Morning Edition on KAZU

Mon - Fri, 4am - 9am
Steve Inskeep in Washington D.C. and Renee Montagne in Los Angeles

Marketplace Morning Report at 4:51, 5:51 & 8:51am
Your California Legacy at 6:33am
The California Report at 6:50am
The EnvironMinute at 7:33am

Morning Edition Homepage: Click Here


Every weekday for over three decades, NPR's Morning Edition has taken listeners around the country and the world with two hours of multi-faceted stories and commentaries that inform, challenge and occasionally amuse.Morning Edition is the most listened-to news radio program in the country.

A bi-coastal, 24-hour news operation, Morning Edition is hosted by NPR's Steve Inskeep in Washington, D.C., and Renee Montagne at NPR West in Culver City, CA. Even as hosts, Inskeep and Montagne often get out from behind the anchor desk and travel across the world to report on the news first hand.

Heard regularly on Morning Edition are some of the most familiar voices including news analyst Cokie Roberts and sport commentator Frank Deford as well as the special series StoryCorps, which travels the country recording America's oral history.

Produced and distributed by NPR in Washington, D.C., Morning Edition draws on reporting from correspondents based around the world, and producers and reporters in locations in the United States. This reporting is supplemented by NPR Member station reporters across the country as well as independent producers and reporters throughout the public radio system.

Since its debut on November 5, 1979, Morning Edition has garnered broadcasting's highest honors, including the George Foster Peabody Award and the Alfred I. duPont-Columbia University Award.

Local Host(s): 
David Wittrock with Traffic Reports & Weather updates
Genre: 
Composer ID: 
5182876ce1c87aff5c76b38c|51828747e1c87aff5c76b32b

Pages

Sports
2:21 am
Thu May 31, 2012

Americans Don't Fare Well Early In French Open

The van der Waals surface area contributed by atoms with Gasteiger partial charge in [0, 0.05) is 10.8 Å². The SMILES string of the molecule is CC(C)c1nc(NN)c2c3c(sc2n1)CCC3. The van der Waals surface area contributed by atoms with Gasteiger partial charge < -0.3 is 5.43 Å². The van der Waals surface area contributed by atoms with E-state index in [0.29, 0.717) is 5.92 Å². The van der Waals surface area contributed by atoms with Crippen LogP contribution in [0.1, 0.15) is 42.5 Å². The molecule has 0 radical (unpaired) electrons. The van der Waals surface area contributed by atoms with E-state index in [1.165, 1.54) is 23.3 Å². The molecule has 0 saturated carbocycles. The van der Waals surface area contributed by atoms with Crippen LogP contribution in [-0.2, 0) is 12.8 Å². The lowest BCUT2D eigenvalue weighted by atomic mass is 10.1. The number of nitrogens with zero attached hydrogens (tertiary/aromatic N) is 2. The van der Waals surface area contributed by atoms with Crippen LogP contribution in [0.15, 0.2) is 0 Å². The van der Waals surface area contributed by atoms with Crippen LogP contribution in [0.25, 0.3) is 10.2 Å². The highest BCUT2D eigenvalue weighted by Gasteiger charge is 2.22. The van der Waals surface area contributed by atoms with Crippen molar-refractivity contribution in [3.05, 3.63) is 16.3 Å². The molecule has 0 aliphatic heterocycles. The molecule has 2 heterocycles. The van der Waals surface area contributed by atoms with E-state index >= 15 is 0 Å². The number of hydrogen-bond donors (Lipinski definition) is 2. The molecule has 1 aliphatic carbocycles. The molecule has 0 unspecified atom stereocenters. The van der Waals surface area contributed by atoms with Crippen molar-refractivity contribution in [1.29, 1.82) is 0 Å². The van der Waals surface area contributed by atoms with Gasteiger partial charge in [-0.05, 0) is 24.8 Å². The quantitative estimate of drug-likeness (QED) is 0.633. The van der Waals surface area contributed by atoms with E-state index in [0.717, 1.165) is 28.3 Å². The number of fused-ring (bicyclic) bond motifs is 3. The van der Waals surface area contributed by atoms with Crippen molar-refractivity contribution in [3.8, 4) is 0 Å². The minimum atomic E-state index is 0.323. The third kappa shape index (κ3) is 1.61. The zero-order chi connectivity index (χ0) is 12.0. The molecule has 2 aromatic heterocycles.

Originally published on Thu May 31, 2012 3:57 am

Transcript

DAVID GREENE, HOST:

It's only the first week of the French Open tennis tournament and already it has been horrendous for the Americans. When the fading Andy Roddick lost in the first round, that was greeted with shrugs. Much more shocking was when Serena Williams also lost in the first round - the first time she's ever gone out that early in a major. Then yesterday her sister Venus was defeated as well in the second round. Sport Illustrated's Jon Wertheim is one American who's still standing at Roland Garros in Paris.

Jon, good morning.

Read more
Pop Culture
2:21 am
Thu May 31, 2012

Happy Birthday Incredible Hulk

Originally published on Thu May 31, 2012 3:52 am

Fifty years ago this month, comic book artists Stan Lee and Jack Kirby introduced the Incredible Hulk to the world. The Hulk is the volatile alter ego of Dr. Bruce Banner, a physicist who's inadvertently exposed to radiation. As a result, whenever Dr. Banner gets angry or upset, he transforms into a giant, raging monster, capable of stunning feats of strength.

Asia
2:21 am
Thu May 31, 2012

Chinese Security Forces Round Up Tibetan Protesters

Originally published on Thu May 31, 2012 3:42 am

In recent days, three Tibetans have set themselves on fire to protest Chinese rule. In the past year, it's been reported that more than 30 people have set themselves on fire and most have died. Renee Montagne talks to Robert Barnett, an expert on Tibet, for more on why Tibetans have been protesting Chinese repression by setting themselves on fire.

Around the Nation
2:21 am
Thu May 31, 2012

Legislation Could Thwart Return Of Holocaust Art

Originally published on Thu May 31, 2012 1:20 pm

Transcript

RENEE MONTAGNE, HOST:

This is MORNING EDITION, from NPR News. Good morning. I'm Renee Montagne.

DAVID GREENE, HOST:

And I'm David Greene. Many families who lost artwork during the Holocaust have spent decades trying to reclaim their treasures. Now they could face a new obstacle: proposed legislation that would protect American museums from these families' claims. David Maxon of member station WNYC has more.

Read more
It's All Politics
12:40 am
Thu May 31, 2012

World War II Vet Caught Up In Florida's Voter Purge Controversy

Bill Internicola, a 91-year-old veteran of World War II, was one of the voters targeted by Florida as a potential noncitizen. Internicola was ordered to prove his citizenship or lose the right to vote. He is flanked by U.S. Rep. Ted Deutch, who called on Florida Gov. Rick Scott to stop the purge of voter rolls immediately.
Taimy Alvarez MCT/Landov

Originally published on Thu May 31, 2012 10:56 am

Bill Internicola, a 91-yar-old World War II veteran, was born and raised in Brooklyn, N.Y., and now lives in Florida's Broward County. He recently received a letter from county elections officials asking him to show proof he was a U.S. citizen or be removed from the voting rolls.

Internicola says he was "flabbergasted."

"To me, it's like an insult," he says. "They sent me a form to fill out. And I filled out the form and I sent it back to them with a copy of my discharge paper and a copy of my tour of duty in the ETO, which is the European Theater of Operations."

Read more

Pages